In line with Section 2.1.3 Ambition of the DoA, SSICLOPS is making progress beyond the state of the art in the following areas:
• Cloud (hypervisors/commodity and operating systems, to allow easy optimization for specific applications, incorporate data security as a fundamental building block and allow federations of private clouds to ensure scalability).
• Networking and Operating System Infrastructure (Datacenter networks, Transport Protocols, Sharing datacenter networks, High-speed packet processing).
• Distributed Computing Platforms (Elastic Cloud Storage Systems, Running In-Memory Database Management Systems on Cloud Storage, High performance computing in clouds).
• Securing data in clouds and across clouds
• Inter-cloud communication and computation.

Progress beyond the state of the art and expected potential impact as reported by the each partner are as follows:

UNIPI (Università di Pisa) has extended its netmap-based solutions for fast network I/O in VMs. A very fast link emulation has been implemented on top of netmap. An extensive model of I/O interactions in VMs has been studied, explaining several previously puzzling performance problems. Work has been done on the definition and prototype implementation of a novel packet scheduler architecture achieving high scalability through the separation of a centralized scheduler from parallelized packet I/O.

NEC (Nippon Electric Company) implemented an SDN controller which can initiate creation of the optimal number of MPTCP subflows and can place them optimally in the data centre. For inter-data centre connections, NEC developed an MPTCP proxy which splits up regular TCP connections into multiple MPTCP subflows in order to increase resilience and throughput. In addition, NEC released two pieces of software as open source: a high-speed software switch (mSwitch) and a CDN simulation system which can simulate the Internet’s AS-level topology.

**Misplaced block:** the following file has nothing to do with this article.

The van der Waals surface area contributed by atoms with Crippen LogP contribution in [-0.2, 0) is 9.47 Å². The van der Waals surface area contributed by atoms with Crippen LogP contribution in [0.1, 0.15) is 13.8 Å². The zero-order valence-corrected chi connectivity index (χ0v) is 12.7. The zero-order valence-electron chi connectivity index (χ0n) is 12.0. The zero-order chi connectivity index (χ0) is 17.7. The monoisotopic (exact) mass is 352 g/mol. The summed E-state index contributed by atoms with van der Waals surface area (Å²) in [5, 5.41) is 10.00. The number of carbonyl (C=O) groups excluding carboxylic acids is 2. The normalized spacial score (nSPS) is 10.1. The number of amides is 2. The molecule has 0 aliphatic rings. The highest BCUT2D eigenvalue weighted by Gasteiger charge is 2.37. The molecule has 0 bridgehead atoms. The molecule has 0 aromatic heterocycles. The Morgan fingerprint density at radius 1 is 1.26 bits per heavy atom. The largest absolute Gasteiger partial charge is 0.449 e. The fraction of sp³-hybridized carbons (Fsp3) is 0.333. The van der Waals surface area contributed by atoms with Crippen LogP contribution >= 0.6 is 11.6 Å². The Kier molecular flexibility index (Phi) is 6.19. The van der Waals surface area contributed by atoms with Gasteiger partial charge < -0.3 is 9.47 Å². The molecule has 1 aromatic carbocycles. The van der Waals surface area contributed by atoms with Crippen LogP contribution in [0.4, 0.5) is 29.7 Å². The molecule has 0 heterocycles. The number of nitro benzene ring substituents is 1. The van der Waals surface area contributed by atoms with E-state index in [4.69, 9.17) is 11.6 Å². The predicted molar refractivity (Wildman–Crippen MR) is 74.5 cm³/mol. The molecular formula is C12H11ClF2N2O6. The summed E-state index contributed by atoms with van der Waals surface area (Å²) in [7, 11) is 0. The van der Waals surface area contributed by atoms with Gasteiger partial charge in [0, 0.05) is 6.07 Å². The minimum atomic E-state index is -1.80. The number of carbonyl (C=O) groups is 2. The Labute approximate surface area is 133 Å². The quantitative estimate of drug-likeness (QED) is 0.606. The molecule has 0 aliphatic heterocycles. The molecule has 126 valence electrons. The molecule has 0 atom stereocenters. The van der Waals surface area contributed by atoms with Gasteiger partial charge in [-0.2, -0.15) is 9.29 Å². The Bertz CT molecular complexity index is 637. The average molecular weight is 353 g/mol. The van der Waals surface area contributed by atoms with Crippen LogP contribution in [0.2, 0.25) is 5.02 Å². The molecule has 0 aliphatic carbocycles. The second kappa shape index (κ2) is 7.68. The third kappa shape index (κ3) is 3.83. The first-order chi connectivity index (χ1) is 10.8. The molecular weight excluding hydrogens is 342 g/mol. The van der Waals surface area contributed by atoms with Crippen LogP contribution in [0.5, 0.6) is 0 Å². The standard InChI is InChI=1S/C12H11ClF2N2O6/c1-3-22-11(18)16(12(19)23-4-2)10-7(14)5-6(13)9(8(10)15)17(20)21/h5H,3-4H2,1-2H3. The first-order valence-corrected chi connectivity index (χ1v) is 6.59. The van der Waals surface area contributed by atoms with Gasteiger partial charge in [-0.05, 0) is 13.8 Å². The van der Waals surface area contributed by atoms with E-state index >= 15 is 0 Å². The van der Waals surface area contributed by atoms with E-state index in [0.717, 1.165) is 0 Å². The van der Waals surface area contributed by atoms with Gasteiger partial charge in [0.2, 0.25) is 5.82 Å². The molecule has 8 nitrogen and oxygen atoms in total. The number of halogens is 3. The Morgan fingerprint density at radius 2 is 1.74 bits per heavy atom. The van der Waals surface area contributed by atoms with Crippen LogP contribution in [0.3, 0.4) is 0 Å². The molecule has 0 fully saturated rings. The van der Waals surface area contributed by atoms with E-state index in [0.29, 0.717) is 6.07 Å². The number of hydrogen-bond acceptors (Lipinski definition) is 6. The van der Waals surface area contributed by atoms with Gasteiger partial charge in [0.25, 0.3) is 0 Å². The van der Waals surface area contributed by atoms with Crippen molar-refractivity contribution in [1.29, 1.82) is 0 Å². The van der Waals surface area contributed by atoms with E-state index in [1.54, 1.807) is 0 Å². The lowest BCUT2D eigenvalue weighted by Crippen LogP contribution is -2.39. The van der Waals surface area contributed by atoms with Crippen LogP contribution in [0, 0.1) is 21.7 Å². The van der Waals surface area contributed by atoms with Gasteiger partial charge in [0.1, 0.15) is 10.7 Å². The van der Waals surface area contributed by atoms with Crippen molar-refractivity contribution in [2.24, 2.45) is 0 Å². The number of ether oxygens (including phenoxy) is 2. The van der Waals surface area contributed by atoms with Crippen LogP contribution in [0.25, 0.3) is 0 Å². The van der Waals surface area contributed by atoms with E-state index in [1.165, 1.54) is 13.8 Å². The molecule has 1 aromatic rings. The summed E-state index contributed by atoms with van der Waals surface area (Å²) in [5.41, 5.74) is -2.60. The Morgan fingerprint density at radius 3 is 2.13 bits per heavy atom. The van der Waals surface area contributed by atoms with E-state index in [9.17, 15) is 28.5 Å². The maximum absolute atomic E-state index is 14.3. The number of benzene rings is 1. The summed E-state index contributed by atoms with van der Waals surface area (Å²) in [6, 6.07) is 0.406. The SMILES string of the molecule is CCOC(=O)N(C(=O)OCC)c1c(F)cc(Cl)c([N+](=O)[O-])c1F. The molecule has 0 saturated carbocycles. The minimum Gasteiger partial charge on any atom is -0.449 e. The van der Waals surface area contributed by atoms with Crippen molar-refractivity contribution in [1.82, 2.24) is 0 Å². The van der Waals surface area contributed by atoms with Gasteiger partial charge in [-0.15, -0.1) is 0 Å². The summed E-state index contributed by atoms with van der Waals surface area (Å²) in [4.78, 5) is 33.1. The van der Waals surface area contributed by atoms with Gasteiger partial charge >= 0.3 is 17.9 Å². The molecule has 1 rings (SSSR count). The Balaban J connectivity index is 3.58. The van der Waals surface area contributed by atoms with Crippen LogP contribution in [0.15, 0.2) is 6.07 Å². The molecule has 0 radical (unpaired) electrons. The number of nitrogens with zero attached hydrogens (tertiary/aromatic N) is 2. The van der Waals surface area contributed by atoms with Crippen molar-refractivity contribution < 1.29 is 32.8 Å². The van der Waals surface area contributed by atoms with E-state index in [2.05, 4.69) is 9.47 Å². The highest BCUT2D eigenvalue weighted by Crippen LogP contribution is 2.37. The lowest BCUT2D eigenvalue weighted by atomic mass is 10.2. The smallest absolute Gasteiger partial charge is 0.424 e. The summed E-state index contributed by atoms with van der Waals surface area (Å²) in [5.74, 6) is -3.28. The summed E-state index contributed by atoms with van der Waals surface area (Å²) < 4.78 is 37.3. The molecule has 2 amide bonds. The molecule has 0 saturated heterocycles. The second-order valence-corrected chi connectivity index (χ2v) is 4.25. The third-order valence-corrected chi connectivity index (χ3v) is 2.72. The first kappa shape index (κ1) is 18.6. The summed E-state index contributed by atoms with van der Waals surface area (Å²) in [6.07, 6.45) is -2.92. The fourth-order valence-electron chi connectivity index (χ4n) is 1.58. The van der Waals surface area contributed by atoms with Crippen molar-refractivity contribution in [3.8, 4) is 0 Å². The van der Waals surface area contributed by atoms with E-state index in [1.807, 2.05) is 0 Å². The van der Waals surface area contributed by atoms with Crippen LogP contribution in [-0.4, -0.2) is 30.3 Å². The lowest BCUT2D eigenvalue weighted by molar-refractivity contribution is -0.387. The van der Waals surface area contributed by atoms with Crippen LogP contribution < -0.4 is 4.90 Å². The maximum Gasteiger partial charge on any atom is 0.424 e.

AALTO (AALTO-KORKEAKOULUSAATIO) has developed an inter-cloud federation agent in an OpenStack environment that transparently and seamlessly interconnects the networks between different cloud systems. The inter-cloud federation agent is based on Software Defined Network techniques, and supports multipath operation to provide improved robustness. The platform allows high availability of services utilising the different cloud domains and solutions for optimising cost and performance of cloud services.

UH/CERN's (Helsingin Yliopisto) High-Energy Physics (HEP) scenario was examined for the effect of latency and throughput for resource usage and processing time. Both longer latency and lower throughput in the network increased the job energy usage and processing time. The developed Layer 2 interconnectivity for OpenStack instances makes it possible to run HEP jobs in separate OpenStack instances. In this way, HEP Virtual Machines (VM) can connect directly to each other’s resources even though they are running behind strict corporate firewalls.

HPI (Hasso Plattner Institut) is investigating resource management ranging from core to cloud, presented workload placement strategies for heterogeneous hardware and NUMA architectures on the intrasystem level. On the intersystem level, replication mechanisms for the Hyrise In-Memory database have been presented, enabling scale-out capabilities in cloud setups. Furthermore, we investigated implementation strategies for integrating policy concepts into a comprehensive use case built on top of OpenStack and Hyrise.

UCAM (University of Cambridge) focuses its work on reconfigurable hardware to support better instrumentation. As a first step, it released the first NetFPGA-SUME codebase which serves as the building block for future designs. Progress on the testing, fixing and integration of the new hardware DMA (Direct Memory Access) for the NetFPGA was also made. In addition, UCAM worked on frameworks to generate synthetic OpenFlow rules, to asses PCIe performances and to enable the e

Related information

Follow us on: RSS Facebook Twitter YouTube Managed by the EU Publications Office Top